A Polymer-Electrolyte-Based Atomic Switch

Authors

  • Shouming Wu,

    1. International Center for Materials Nanoarchitectonics (MANA), National Institute for Materials Science, 1-1 Namiki, Tsukuba, 305-0044, Japan
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  • Tohru Tsuruoka,

    Corresponding author
    1. International Center for Materials Nanoarchitectonics (MANA), National Institute for Materials Science, 1-1 Namiki, Tsukuba, 305-0044, Japan
    • International Center for Materials Nanoarchitectonics (MANA), National Institute for Materials Science, 1-1 Namiki, Tsukuba, 305-0044, Japan.
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  • Kazuya Terabe,

    1. International Center for Materials Nanoarchitectonics (MANA), National Institute for Materials Science, 1-1 Namiki, Tsukuba, 305-0044, Japan
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  • Tsuyoshi Hasegawa,

    1. International Center for Materials Nanoarchitectonics (MANA), National Institute for Materials Science, 1-1 Namiki, Tsukuba, 305-0044, Japan
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  • Jonathan P. Hill,

    1. International Center for Materials Nanoarchitectonics (MANA), National Institute for Materials Science, 1-1 Namiki, Tsukuba, 305-0044, Japan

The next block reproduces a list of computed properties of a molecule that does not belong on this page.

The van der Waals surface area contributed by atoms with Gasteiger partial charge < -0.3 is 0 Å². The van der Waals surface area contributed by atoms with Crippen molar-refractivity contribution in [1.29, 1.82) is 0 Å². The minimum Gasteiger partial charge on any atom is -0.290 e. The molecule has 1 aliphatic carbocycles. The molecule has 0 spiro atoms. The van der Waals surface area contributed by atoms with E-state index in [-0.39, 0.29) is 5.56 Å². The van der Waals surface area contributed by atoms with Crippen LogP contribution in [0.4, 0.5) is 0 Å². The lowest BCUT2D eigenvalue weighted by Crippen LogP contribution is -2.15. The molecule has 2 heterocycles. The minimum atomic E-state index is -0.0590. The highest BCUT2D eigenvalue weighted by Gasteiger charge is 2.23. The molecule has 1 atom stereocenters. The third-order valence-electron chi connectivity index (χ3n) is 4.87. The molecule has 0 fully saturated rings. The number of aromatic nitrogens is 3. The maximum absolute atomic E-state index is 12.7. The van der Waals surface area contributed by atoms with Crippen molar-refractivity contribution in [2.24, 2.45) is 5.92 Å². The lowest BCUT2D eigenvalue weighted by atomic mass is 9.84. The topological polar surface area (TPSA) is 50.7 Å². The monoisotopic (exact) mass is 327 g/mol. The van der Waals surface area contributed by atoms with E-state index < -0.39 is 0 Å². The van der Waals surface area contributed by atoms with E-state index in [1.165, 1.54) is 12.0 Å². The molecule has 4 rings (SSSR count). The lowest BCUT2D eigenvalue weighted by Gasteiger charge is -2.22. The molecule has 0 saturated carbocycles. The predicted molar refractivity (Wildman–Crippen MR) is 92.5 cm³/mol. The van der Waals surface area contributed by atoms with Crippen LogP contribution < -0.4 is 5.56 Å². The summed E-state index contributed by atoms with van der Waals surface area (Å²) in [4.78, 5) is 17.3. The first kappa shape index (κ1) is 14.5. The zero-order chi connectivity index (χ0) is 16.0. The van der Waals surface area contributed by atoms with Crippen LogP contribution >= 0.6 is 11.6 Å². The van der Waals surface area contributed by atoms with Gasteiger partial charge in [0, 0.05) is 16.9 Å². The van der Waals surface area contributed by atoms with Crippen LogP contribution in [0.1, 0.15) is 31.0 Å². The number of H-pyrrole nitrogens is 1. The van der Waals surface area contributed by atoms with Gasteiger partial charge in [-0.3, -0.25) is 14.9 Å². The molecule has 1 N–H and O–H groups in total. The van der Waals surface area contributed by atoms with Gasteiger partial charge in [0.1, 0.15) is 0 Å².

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  • Katsuhiko Ariga,

    1. International Center for Materials Nanoarchitectonics (MANA), National Institute for Materials Science, 1-1 Namiki, Tsukuba, 305-0044, Japan
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  • Masakazu Aono

    1. International Center for Materials Nanoarchitectonics (MANA), National Institute for Materials Science, 1-1 Namiki, Tsukuba, 305-0044, Japan
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Abstract

Studies on a resistive switching memory based on a silver-ion-conductive solid polymer electrolyte (SPE) are reported. Simple Ag/SPE/Pt structures containing polyethylene oxide–silver perchlorate complexes exhibit bipolar resistive switching under bias voltage sweeping. The switching behavior depends strongly on the silver perchlorate concentration. From the results of thermal, transport, and electrochemical measurements, it is concluded that the observed switching originates from formation and dissolution of a silver metal filament inside the SPE film caused by electrochemical reactions. This is the first report of an electrochemical “atomic switch” realized using an organic material. The devices also show ON/OFF resistance ratios greater than 105, programming speeds higher than 1 μs, and retention times longer than 1 week. These results suggest that SPE-based electrochemical devices might be suitable for flexible switch and memory applications.

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